Archive for September, 2007
I just submitted a paper that includes some very strange results that I got when playing around with the different collaborative filtering techniques on the MovieLens dataset. The work was a direct follow up to the new similarity measure I wrote about in my previous post on privacy in distributed recommender systems, and begins by reshaping the way we think about (and try to visualise) collaborative filtering. (more…)
Claudio (from IIIA and sponsored by MyStrands) gave a very interesting talk about poolcasting (pdf of his slides). Poolcasting is a web radio in which individuals may join different channels. Those subscribed to a channel will listen to the same stream of songs. The problem is how to select the songs on that stream. Claudio did so by combining the preferences of a channel´s listeners using Case-Based Reasoning.
The same approach may be used for mobile music. A bar may decide to play songs depending on the preferences of its customers (and preferences may be elicited from the playlists that customers store on their mp3 players or mobile phones).
A couple of questions that might be of interest to some of us: what if listeners do not share many songs in their playlists? Would it be possible to factor listeners´ reputation (trust) in deciding which songs to play?
From here: “mobileCampLondon will be taking place the last weekend of September or Saturday the 29th and Sunday the 30th. We’ve got an eclectic mix of participants coming: from those working on the open source mobile platform OpenMoko and the team behind the Mobile Advocacy Toolkit to CuteCircuit – the designers behind the hug shirt and other wearable computing experiments”.
Sign up (for free) on the wiki. (Space limited to 100 people).
Here are some papers presented at Mobiquitous. I’ll introduce them by research areas.
At this time of year the return to school is heralded by the purchase of new school uniform for thousands of children. Trutex, a clothing supplier in the UK, has recently announced that it is considering including GPS tracking devices in future ranges of its uniform products following an on-line survey of parents.
Mobile phone GPS tracking services targeted at parents for monitoring the whereabouts of their children are inexpensive and becoming more widely available in the UK. Advertisements often exploit parental concerns, heightened by high profile incidents of child abduction and violence from street gangs. ARCH, Action on Rights for CHildren, has raised key privacy issues with the UK government including the fact that there is no statutory regulation covering these devices beyond the Data Protection Act 1998.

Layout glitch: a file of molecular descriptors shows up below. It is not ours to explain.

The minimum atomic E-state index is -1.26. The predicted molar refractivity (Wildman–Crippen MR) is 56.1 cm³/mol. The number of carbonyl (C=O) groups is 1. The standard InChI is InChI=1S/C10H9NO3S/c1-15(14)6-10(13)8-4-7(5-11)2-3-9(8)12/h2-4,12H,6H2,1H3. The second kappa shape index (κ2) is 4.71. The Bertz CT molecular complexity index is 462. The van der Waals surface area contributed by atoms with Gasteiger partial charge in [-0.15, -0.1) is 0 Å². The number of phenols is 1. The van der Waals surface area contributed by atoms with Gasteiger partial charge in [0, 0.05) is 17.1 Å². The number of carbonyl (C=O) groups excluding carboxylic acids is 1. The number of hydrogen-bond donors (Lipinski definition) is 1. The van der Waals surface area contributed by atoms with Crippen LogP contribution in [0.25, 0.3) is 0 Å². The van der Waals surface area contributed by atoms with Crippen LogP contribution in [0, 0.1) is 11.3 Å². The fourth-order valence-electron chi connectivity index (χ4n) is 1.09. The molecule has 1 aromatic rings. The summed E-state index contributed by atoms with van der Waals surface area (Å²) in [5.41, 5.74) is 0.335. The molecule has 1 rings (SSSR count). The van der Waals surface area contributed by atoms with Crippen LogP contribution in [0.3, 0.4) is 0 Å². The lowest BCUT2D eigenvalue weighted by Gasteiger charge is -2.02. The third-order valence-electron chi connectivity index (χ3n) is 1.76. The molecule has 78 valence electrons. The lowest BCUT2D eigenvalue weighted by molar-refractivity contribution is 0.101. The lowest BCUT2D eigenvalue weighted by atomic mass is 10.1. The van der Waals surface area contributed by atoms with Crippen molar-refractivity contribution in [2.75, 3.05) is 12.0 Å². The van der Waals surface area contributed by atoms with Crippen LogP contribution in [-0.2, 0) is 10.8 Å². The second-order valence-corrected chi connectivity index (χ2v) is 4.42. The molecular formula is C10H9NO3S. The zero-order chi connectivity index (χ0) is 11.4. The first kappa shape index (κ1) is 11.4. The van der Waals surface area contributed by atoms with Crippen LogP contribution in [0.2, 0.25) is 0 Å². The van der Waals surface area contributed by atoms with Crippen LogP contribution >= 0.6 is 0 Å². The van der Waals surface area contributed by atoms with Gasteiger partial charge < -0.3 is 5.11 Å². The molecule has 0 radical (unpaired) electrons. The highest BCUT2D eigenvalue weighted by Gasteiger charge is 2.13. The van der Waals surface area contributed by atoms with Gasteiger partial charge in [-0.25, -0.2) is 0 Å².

Ethical issues abound, can a child or young person really give consent freely to be monitored in such a situation? Inevitably, cases of misuse are starting to emerge. Last month a man in the U.S was accused of tracking a child by implanting a GPS device in a picture frame the boy owned.
Returning to the subject of “smart” school uniform, human nature may rule the idea impractical in the end. In my experience by week 2 of term many children have lost the most expensive items of clothing you bought them or are just walking around in someone else’s.
Recently I have been working with Dimitris Moustakas to create a set of animations from bluetooth network traces. The animations are based on a dataset managed by and downloaded from CRAWDAD. The data was originally collected as part of the Reality Mining Project at MIT in which 100 participants were given bluetooth-enabled mobile phones and encouraged to carry them around over the course of the 2004-2005 academic year. Special software on the phones recorded bluetooth connections between devices. Specifically, if a mobile phone was within range of another and a connection was established then the start and end times of the connection and the device identification number were logged. The visualisations were created using SoNIA, a Java-based social network animation tool.
Situation: Using mobile devices, such as smart phones, people may create and distribute different types of digital content (e.g., photos, videos). One of the problems is that digital content, being easy to create and replicate, may likely swamp users rather than informing them. To avoid that, users may run trust models on their mobile devices. A trust model is a piece of software that keeps track of who provides quality content and who does not.
Problem: Devices should be able to set their initial trust for other devices. One way of doing so is for devices to learn from their own past experiences. To see how, consider the following quotes about human trust: “We may initially trust or not trust those involved on our projects based on past experience”, and “If your boyfriend is unfaithful, you won’t initially trust the next man you date” Algorithms that model human trust on pervasive devices, one might say, ought to do the same thing – they should assign their initial trust upon `similar’ past experiences.
Existing Solutions: Existing solutions usually require an ontology upon which they decide which past experiences are similar, and, in so doing, they require both that the same ontology is shared by all users (which is hardly the case in reality) and that users agree on that ontology for good (ie, the ontology is not supposed to change over time)
Proposal: TRULLO gathers ratings of past experiences in a matrix, learns staticial “features” from that matrix, and combines those features to set initial trust values. It works quite well in a simulated antique market and its implementation is reasonably fast on a Nokia mobile phone.
Future: TRULLO does not work if one does not have past experiences. That is why we will propose a distributed trust propadation algorithm (pdf).